Regulators seized New York regional bank Signature Bank (SBNY) two days after Silicon Valley Bank shut down as banking system watchdogs try to restore calm before markets open on Monday.
Signature becomes the third largest bank to fail in the United States, behind Silicon Valley Bank and Washington Mutual in 2008, if its assets have not changed significantly since the end of 2022. Signature had $110 billion in active as of December 31. ranking 29th among US banks. It had $88 billion in deposits as of that date, and about 89.7% was uninsured by the Federal Deposit Insurance Corporation.
All of those deposit holders will get their money back, according to a joint statement by Treasury Department Secretary Janet Yellen, Federal Reserve Chairman Jerome Powell and FDIC Chairman Martin Gruenberg, who cited a “systemic risk exemption.” which applies equally to everyone. Silicon Valley Bank deposit holders. Shareholders and some holders of unsecured debt will not be protected, they added, and senior management has been removed.
Any losses incurred by the FDIC’s Deposit Insurance Fund to support depositors who have exceeded the protected limit of $250,000, they added, “will be recovered through a special assessment on banks, as required by the law”. The FDIC maintains its insurance fund with regular contributions from banks. Government officials did not disclose how many deposits or assets Signature had left at the time of its seizure.
Signature has served clients in the cryptocurrency world and had tried to reduce its exposure. Like Silvergate Bank, another crypto-friendly bank that said last week it would withdraw voluntarily, it suffered from an outflow of deposits following the collapse of crypto exchange FTX. Filings fell 17% in the fourth quarter of 2022 compared to the prior year period.
The value of some of its securities had also fallen due to a rapid rise in interest rates over the past year, a development that also created problems for Silicon Valley Bank once depositors in this California bank started withdrawing money.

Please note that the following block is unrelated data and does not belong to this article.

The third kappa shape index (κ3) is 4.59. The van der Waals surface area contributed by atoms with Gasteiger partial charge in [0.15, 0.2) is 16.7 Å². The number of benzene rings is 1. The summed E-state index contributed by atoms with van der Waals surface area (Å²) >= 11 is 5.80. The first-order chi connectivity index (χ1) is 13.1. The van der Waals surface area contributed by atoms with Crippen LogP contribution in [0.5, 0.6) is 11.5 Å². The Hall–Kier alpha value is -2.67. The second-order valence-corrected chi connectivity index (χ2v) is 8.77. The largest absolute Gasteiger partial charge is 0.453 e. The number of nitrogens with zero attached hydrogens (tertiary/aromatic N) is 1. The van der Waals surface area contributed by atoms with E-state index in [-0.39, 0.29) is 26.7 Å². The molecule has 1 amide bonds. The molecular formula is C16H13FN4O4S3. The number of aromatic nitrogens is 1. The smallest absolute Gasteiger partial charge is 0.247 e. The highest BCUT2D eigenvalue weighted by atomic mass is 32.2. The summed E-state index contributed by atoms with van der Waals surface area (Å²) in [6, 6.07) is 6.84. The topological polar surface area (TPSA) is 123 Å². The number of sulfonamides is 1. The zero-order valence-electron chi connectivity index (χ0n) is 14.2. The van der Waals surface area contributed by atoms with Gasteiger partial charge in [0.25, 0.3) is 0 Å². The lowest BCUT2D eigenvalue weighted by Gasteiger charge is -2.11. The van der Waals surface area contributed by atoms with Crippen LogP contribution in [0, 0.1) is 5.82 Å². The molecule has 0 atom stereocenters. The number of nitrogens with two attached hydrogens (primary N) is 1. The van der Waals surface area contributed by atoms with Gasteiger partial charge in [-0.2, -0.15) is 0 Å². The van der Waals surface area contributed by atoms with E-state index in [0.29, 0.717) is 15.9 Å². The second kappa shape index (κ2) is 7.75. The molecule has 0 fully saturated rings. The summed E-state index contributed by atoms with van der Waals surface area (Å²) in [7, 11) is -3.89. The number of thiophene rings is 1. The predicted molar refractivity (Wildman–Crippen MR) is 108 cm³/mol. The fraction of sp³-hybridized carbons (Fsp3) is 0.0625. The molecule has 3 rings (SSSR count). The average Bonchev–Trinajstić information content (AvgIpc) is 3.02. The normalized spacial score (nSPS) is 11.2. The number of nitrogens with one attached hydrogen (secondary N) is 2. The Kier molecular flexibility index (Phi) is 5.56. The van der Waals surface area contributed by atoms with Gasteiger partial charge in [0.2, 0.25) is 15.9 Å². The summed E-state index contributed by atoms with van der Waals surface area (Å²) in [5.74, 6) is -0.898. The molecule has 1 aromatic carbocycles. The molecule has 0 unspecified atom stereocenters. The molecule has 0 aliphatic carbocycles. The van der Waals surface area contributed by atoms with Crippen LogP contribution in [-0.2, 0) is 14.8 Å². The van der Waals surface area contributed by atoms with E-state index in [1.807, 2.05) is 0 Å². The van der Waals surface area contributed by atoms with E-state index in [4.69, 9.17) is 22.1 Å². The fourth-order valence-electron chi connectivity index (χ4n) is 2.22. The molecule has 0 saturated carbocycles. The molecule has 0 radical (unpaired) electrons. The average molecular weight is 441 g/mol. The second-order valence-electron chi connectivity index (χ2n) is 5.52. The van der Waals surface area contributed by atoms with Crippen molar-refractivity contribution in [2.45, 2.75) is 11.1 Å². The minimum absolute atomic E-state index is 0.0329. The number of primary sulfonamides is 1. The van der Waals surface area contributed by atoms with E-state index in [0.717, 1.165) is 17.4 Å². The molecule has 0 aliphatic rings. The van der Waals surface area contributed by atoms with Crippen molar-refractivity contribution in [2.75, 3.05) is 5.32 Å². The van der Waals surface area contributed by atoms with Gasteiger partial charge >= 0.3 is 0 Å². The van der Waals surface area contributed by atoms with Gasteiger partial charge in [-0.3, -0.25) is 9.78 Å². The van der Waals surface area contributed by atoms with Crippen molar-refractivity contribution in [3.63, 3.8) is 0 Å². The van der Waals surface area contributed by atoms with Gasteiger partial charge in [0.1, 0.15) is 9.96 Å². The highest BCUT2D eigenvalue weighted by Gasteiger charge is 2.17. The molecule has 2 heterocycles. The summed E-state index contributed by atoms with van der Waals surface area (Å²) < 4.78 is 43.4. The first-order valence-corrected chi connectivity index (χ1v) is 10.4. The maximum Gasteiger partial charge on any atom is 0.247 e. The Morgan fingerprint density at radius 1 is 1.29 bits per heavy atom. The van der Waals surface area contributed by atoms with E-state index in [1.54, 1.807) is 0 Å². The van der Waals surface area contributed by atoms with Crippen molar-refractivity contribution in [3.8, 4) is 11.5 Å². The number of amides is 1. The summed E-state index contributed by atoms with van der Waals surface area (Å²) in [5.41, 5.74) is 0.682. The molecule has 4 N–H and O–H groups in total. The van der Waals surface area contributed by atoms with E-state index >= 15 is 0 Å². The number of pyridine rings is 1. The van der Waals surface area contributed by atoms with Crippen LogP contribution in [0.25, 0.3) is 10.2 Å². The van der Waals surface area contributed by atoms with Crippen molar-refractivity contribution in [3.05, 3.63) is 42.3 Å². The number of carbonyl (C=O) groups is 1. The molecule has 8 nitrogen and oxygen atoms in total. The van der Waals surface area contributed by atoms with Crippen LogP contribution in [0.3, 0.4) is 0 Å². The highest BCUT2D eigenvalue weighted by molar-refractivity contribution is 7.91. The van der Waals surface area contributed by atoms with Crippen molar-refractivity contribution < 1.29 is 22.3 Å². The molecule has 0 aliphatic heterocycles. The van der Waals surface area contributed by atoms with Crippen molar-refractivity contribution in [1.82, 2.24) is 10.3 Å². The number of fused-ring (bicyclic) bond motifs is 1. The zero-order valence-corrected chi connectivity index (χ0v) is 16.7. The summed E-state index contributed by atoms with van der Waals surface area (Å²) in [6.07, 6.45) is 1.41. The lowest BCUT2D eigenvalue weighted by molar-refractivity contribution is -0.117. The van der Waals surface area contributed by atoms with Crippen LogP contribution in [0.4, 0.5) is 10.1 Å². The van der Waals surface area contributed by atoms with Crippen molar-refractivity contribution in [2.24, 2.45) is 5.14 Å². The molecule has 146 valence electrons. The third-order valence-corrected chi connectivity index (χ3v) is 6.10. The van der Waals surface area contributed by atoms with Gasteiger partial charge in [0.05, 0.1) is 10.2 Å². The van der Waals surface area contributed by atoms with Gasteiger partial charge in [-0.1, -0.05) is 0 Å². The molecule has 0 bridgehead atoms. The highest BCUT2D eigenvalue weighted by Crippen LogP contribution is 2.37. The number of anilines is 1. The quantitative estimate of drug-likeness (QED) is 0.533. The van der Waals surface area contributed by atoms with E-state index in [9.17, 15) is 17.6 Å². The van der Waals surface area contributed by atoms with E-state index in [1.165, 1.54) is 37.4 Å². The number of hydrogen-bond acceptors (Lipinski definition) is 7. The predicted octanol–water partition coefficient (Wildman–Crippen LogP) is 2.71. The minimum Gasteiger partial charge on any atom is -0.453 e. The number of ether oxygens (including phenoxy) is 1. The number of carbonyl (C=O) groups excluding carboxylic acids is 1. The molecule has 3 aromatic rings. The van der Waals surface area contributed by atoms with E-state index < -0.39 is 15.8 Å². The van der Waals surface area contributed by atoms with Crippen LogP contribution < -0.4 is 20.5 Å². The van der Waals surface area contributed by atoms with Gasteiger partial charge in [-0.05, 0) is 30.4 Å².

Signature last week tried to restore confidence in its position as investors punished regional bank stocks, releasing a filing saying it had “a strong and well-diversified financial position” and reiterating the company’s intention to reduce its exposure to cryptocurrency clients. Its shares have sold more than 20% on Friday and have fallen 76% over the past year.
It acknowledged in its last annual report that “our depositor base is more heavily weighted by larger uninsured deposits than many other banks” and noted that “the loss of our depositor customers or the substantial reduction in our deposits could force us to fund our business with more expensive and less stable funding sources.”
Signature was launched in 2001 by CEO Joesph DePaolo, President Scott Shay, and Vice President and Director John Tamberlane. The bank catered to wealthy individuals. In a 2001 interview with Crain’s New York before the launch, Shay described the bank’s target audience as “the guy who started his business in Brooklyn and is now worth $20 million.” It went public in 2004.
He became Donald Trump’s go-to lender before he became president, according to a 2018 report by The New York Times. Signature helped fund Mr. Trump’s Mar-a-Lago golf course in Florida, according to the report, and Trump’s daughter, Ivanka, served on Signature’s board of directors from 2011 to 2013.
More recently, the bank courted crypto firms by offering SigNet, a blockchain-based payment platform that allowed customers to transfer money to each other outside of normal banking hours.
The largest U.S. crypto exchange, Coinbase, said in a tweet that as of the close of business on Friday, it had a balance of approximately $240 million “in corporate cash” at Signature. He said he expected to get those funds back in full.
Stablecoin issuer and trust company Paxos said in a statement shared with Yahoo Finance that the company currently holds $250 million in Signature Bank and “holds private deposit insurance well in excess of our cash balance and FDIC limits per account”.
Now that Signature has been seized, Circle, issuer of the second-largest stablecoin, “will not be able to process minting and redemption [for the stablecoin] via SigNet” and “will rely on settlements via BNY Mellon,” CEO Jeremy Allaire said on Twitter on Sunday evening.
Circle’s USD coin fell below its crucial $1 peg on Friday after the company disclosed $3.3 billion in cash reserves held with failed Silicon Valley Bank despite attempted withdrawals on Thursday. After falling to 88 cents on Saturday, the company said it plans to cover any shortfall in its SVB losses using “corporate resources”.
Allaire said on Sunday evening that “100% of SVB deposits are secure and will be available when banks open tomorrow” and that “we will be bringing in a new transaction banking partner with automated minting and redemption potentially as early as tomorrow. “.
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